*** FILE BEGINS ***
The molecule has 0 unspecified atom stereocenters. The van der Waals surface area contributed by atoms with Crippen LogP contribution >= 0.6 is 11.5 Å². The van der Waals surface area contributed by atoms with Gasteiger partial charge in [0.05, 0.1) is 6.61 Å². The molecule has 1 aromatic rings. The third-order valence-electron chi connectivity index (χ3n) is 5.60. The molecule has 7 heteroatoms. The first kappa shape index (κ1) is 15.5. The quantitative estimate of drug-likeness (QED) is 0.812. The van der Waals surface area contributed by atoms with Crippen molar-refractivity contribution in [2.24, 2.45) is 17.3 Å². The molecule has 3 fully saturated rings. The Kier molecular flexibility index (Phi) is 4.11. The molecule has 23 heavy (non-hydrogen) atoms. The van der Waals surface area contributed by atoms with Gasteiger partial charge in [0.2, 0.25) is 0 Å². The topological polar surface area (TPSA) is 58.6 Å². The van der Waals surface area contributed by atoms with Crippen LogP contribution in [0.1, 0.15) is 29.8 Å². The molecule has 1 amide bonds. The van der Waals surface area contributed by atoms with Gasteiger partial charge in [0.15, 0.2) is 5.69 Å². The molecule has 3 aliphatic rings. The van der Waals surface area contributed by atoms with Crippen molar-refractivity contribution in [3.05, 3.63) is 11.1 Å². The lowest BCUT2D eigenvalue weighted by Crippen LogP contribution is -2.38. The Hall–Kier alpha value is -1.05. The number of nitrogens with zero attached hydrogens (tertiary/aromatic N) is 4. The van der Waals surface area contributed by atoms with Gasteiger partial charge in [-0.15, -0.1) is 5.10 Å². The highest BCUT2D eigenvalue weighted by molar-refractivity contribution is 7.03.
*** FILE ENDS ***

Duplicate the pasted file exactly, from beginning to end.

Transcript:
The molecule has 0 unspecified atom stereocenters. The van der Waals surface area contributed by atoms with Crippen LogP contribution >= 0.6 is 11.5 Å². The van der Waals surface area contributed by atoms with Gasteiger partial charge in [0.05, 0.1) is 6.61 Å². The molecule has 1 aromatic rings. The third-order valence-electron chi connectivity index (χ3n) is 5.60. The molecule has 7 heteroatoms. The first kappa shape index (κ1) is 15.5. The quantitative estimate of drug-likeness (QED) is 0.812. The van der Waals surface area contributed by atoms with Crippen molar-refractivity contribution in [2.24, 2.45) is 17.3 Å². The molecule has 3 fully saturated rings. The Kier molecular flexibility index (Phi) is 4.11. The molecule has 23 heavy (non-hydrogen) atoms. The van der Waals surface area contributed by atoms with Gasteiger partial charge in [0.2, 0.25) is 0 Å². The topological polar surface area (TPSA) is 58.6 Å². The van der Waals surface area contributed by atoms with Crippen LogP contribution in [0.1, 0.15) is 29.8 Å². The molecule has 1 amide bonds. The van der Waals surface area contributed by atoms with Gasteiger partial charge in [0.15, 0.2) is 5.69 Å². The molecule has 3 aliphatic rings. The van der Waals surface area contributed by atoms with Crippen molar-refractivity contribution in [3.05, 3.63) is 11.1 Å². The lowest BCUT2D eigenvalue weighted by Crippen LogP contribution is -2.38. The Hall–Kier alpha value is -1.05. The number of nitrogens with zero attached hydrogens (tertiary/aromatic N) is 4. The van der Waals surface area contributed by atoms with Gasteiger partial charge in [-0.15, -0.1) is 5.10 Å². The highest BCUT2D eigenvalue weighted by molar-refractivity contribution is 7.03.